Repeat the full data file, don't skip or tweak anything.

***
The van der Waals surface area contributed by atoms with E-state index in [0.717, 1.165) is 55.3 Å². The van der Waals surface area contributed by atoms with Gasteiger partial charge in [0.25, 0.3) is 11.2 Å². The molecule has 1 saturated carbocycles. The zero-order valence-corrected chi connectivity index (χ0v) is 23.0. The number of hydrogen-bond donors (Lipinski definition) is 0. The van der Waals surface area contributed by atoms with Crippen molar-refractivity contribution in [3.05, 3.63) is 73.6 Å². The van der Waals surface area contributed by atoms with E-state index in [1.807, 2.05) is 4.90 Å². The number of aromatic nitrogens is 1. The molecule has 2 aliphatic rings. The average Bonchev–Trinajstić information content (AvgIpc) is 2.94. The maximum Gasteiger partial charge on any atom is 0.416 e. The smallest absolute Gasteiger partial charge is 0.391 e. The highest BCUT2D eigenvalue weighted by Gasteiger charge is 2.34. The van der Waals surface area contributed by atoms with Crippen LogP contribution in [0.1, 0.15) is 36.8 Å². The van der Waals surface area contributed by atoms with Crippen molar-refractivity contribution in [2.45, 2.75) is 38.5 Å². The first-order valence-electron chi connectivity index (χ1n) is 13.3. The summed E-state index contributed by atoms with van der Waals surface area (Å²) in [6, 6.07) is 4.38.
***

The van der Waals surface area contributed by atoms with E-state index in [0.717, 1.165) is 55.3 Å². The van der Waals surface area contributed by atoms with Gasteiger partial charge in [0.25, 0.3) is 11.2 Å². The molecule has 1 saturated carbocycles. The zero-order valence-corrected chi connectivity index (χ0v) is 23.0. The number of hydrogen-bond donors (Lipinski definition) is 0. The van der Waals surface area contributed by atoms with Crippen molar-refractivity contribution in [3.05, 3.63) is 73.6 Å². The van der Waals surface area contributed by atoms with E-state index in [1.807, 2.05) is 4.90 Å². The number of aromatic nitrogens is 1. The molecule has 2 aliphatic rings. The average Bonchev–Trinajstić information content (AvgIpc) is 2.94. The maximum Gasteiger partial charge on any atom is 0.416 e. The smallest absolute Gasteiger partial charge is 0.391 e. The highest BCUT2D eigenvalue weighted by Gasteiger charge is 2.34. The van der Waals surface area contributed by atoms with Crippen LogP contribution in [0.1, 0.15) is 36.8 Å². The van der Waals surface area contributed by atoms with Crippen molar-refractivity contribution in [2.45, 2.75) is 38.5 Å². The first-order valence-electron chi connectivity index (χ1n) is 13.3. The summed E-state index contributed by atoms with van der Waals surface area (Å²) in [6, 6.07) is 4.38.